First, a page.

Calor Amplification Force 20 review

Discussion in 'Reviews of amps and cabs' started by Ed DeGenaro, Aug 30, 2017.

  1. Ed DeGenaro

    Ed DeGenaro Supporting Member

    Jan 3, 2002
    Back story is that about 5 years ago one of my former students had a custom channel switcher, clean for pedal platform/gain built.
    I had all forgotten about that when 3 years ago the builder cam to put a dog and pony show at the college I ran/taught a production course.
    Of course with my background I was looking forward to rip him apart, I mean there was no way he could bring me some amps that would hold up to what I was used.
    Boy was I wrong.
    The amps he brought were harmonically complex with the overtones in phase, simple to use either as channel switcher or straight up clean with pedals.

    At that time he made a 30, 15 and 5 watter. All based on EL84s.
    All of which I used.
    I took the 5 watter were I had him put a load in for last years 50+ date Sailing Conductors Euro tour.
    And it worked like charm.
    After that at my suggestion he did a few 3 channel 100 watters but demand for that big of an amp just didn't warrant putting it in production. Next was the Force 20 and 50.

    The Force 20 is a 3x12AX7, 2xEL84, dual channel (shared EQ) 1x10 combo.
    It's lacquer gloss black finish looks stunning and is a nice departure from tolex. Thankfully it comes with a padded carry cover, I'm no stickler for keeping gear pristine but this one just looks too cool not scuffed up.
    Comes with foot switch for channel select and loop on/off.
    The loop is tube buffered serial with send and return controls, I tried ith with the Fratacl FX 10 in 4 cable hook up and it sounded worked great that way. Especially since the return control lets you smack the power amp harder if you want your delay to get dirty.

    The speaker is a proprietary 10. Now I'm no fan on anything but old Oxford 10s, Celestion L10 or THD Longhorns 10s.
    And usually I prefer my trusted Vintage 30 or any Celestion 12 to about anything.
    But that DV10 in there does not sound as nasal as I've come to expect from a 10. To a mic it acts as "reasonable" as a V30 even.

    The layout of the amp is simple, 2 volumes (on the clean the first volume is defeated).
    So it kind of is rather than a two channel a single channel with a defeat-able gain stage.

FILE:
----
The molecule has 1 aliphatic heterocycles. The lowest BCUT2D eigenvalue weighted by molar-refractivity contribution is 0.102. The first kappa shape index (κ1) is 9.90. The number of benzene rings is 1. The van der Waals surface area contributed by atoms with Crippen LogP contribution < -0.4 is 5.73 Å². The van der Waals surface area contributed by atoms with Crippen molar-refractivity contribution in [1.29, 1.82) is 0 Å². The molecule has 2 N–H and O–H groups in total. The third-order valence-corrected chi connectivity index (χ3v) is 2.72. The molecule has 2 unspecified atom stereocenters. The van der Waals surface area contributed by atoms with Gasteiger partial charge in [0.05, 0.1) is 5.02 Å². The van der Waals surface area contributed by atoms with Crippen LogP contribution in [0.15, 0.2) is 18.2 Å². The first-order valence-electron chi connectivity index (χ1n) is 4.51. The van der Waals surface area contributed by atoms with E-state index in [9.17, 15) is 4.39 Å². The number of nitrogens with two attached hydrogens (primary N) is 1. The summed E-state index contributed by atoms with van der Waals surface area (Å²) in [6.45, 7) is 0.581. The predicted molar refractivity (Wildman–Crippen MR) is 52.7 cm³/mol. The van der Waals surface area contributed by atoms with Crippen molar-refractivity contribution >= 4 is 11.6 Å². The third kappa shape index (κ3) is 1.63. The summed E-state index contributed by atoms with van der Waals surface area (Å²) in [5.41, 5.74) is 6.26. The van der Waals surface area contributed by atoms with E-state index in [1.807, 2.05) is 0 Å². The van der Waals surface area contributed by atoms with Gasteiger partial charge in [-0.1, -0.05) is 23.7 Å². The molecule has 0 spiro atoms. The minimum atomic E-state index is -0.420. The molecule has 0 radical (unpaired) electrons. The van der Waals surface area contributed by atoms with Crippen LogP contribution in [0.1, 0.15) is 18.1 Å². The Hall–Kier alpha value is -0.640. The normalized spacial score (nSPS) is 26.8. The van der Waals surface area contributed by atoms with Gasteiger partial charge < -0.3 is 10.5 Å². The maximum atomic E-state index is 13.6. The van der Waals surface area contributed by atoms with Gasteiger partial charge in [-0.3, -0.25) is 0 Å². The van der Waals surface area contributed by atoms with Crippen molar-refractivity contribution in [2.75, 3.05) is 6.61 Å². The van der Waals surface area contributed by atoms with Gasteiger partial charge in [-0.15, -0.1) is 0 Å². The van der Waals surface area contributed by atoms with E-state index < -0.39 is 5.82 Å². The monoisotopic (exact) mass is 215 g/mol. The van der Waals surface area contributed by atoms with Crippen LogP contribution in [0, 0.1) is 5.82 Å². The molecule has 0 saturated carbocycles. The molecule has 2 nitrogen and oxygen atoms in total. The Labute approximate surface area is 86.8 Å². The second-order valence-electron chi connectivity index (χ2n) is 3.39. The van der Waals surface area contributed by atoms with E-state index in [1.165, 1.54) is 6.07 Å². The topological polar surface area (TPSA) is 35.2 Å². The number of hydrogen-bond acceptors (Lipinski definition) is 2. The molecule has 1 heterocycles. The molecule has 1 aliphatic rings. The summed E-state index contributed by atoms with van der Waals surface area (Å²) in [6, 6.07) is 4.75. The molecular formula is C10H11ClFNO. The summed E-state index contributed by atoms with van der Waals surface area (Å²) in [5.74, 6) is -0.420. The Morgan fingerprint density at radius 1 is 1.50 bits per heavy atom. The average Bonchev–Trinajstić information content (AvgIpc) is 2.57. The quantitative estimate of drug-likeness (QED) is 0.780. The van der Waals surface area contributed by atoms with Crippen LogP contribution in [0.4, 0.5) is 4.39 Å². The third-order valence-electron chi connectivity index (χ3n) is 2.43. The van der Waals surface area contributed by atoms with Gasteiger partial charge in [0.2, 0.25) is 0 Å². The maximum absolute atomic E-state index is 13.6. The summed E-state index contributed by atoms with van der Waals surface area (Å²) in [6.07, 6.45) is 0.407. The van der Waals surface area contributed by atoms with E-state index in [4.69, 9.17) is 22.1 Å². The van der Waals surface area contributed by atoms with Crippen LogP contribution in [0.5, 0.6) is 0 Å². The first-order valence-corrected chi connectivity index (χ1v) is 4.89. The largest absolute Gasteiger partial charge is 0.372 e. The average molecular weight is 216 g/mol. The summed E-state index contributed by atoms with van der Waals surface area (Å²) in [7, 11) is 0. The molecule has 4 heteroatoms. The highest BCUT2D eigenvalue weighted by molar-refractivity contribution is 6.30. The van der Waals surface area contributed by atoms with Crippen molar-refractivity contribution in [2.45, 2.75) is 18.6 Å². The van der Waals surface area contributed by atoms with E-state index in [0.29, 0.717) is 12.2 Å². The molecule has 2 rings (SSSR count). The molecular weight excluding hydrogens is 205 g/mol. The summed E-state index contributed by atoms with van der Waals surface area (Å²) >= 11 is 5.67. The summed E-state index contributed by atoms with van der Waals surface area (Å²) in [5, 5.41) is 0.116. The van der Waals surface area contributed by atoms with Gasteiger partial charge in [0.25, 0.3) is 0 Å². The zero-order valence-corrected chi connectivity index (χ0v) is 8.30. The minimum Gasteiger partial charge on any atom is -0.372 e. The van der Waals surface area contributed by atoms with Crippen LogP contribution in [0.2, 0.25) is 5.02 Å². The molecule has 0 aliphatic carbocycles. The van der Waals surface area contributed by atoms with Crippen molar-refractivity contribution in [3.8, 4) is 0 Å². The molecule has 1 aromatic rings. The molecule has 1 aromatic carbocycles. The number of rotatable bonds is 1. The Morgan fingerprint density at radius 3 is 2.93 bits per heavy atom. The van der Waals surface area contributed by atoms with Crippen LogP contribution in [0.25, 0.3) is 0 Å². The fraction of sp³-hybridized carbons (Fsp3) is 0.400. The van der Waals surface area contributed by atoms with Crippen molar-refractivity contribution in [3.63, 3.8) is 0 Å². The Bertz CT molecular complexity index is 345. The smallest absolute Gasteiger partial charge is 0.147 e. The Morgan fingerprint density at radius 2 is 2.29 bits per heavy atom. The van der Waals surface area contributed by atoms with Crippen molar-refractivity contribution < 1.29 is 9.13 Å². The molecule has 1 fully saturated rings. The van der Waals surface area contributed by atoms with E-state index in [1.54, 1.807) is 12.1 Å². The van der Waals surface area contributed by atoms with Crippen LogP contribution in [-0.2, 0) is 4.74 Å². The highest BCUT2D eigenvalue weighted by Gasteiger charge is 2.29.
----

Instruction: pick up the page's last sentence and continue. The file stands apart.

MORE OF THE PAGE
So far we got an amp that other than competing on price is like one in many.
    But that's when we get into playing the damn thing.
    EQ is a modified Baxandall tone stack before the power section.
    What makes this useful is that even tough you have a mid control, (which isn't the norm for a Baxandall since the setting of treble and bass usually affect the mids enough in that design, here when you turn the bass and treble down you get a mid hump that is akin to the way in the old days we hit Marshalls with a EQ pedal with the 600-800 Hz pushed.
    The Dumble and the Rock guys will love that.
    It makes the amp sing enough that I run the preamp gain at 1 o'clock and the first input volume (the extra gain stage) at 10:30. And that's with single coils.
    With the same setting turning the gain stage off (switching the channel if you will) it'll do Ford type comping, turn the bright switch on and itll get spanky, but never ice picky even on a Tele or Strat bridge pickup.
    Where this amp excels to me is Burning Water era Landau with the Matchless and pedals thing.
    It really is an ispiring sounding amp that makes you want to play your guitar, without worrying about anything but plugging straight in, and once you add "sauce" oooooeeeee watch out.

    The guy that designs that stuff and I have had many converstions about overtones and their effect on timbre and this amp sows that you can have a rich, complex sound without the overtones being a phasey mess.

    Here's the web link to it

    Did I mention that it costs less than a HR Deluxe?

    Their youtube thing...

    Some of what I've done with their amps...

    northfortyrecords likes this.

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